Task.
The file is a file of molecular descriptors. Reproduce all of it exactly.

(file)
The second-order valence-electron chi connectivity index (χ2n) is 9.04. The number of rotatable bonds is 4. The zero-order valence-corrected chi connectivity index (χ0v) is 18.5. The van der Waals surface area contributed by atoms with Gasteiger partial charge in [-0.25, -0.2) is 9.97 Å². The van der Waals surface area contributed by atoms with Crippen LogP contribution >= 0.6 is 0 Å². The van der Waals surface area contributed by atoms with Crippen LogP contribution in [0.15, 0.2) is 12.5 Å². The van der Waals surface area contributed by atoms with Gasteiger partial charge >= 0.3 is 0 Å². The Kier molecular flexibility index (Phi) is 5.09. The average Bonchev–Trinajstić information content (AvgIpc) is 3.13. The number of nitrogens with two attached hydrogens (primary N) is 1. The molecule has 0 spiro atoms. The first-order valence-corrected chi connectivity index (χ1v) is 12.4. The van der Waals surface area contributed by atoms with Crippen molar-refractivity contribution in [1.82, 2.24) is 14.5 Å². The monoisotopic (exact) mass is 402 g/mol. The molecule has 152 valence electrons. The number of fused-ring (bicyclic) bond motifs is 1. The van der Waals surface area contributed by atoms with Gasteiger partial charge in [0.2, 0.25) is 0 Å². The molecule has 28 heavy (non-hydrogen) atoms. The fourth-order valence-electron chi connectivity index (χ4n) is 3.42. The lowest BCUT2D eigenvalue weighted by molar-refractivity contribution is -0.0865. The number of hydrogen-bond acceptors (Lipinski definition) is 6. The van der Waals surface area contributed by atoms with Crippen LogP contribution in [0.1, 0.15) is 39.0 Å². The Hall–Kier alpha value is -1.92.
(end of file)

The second-order valence-electron chi connectivity index (χ2n) is 9.04. The number of rotatable bonds is 4. The zero-order valence-corrected chi connectivity index (χ0v) is 18.5. The van der Waals surface area contributed by atoms with Gasteiger partial charge in [-0.25, -0.2) is 9.97 Å². The van der Waals surface area contributed by atoms with Crippen LogP contribution >= 0.6 is 0 Å². The van der Waals surface area contributed by atoms with Crippen LogP contribution in [0.15, 0.2) is 12.5 Å². The van der Waals surface area contributed by atoms with Gasteiger partial charge >= 0.3 is 0 Å². The Kier molecular flexibility index (Phi) is 5.09. The average Bonchev–Trinajstić information content (AvgIpc) is 3.13. The number of nitrogens with two attached hydrogens (primary N) is 1. The molecule has 0 spiro atoms. The first-order valence-corrected chi connectivity index (χ1v) is 12.4. The van der Waals surface area contributed by atoms with Crippen molar-refractivity contribution in [1.82, 2.24) is 14.5 Å². The monoisotopic (exact) mass is 402 g/mol. The molecule has 152 valence electrons. The number of fused-ring (bicyclic) bond motifs is 1. The van der Waals surface area contributed by atoms with Gasteiger partial charge in [0.2, 0.25) is 0 Å². The molecule has 28 heavy (non-hydrogen) atoms. The fourth-order valence-electron chi connectivity index (χ4n) is 3.42. The lowest BCUT2D eigenvalue weighted by molar-refractivity contribution is -0.0865. The number of hydrogen-bond acceptors (Lipinski definition) is 6. The van der Waals surface area contributed by atoms with Crippen LogP contribution in [0.1, 0.15) is 39.0 Å². The Hall–Kier alpha value is -1.92.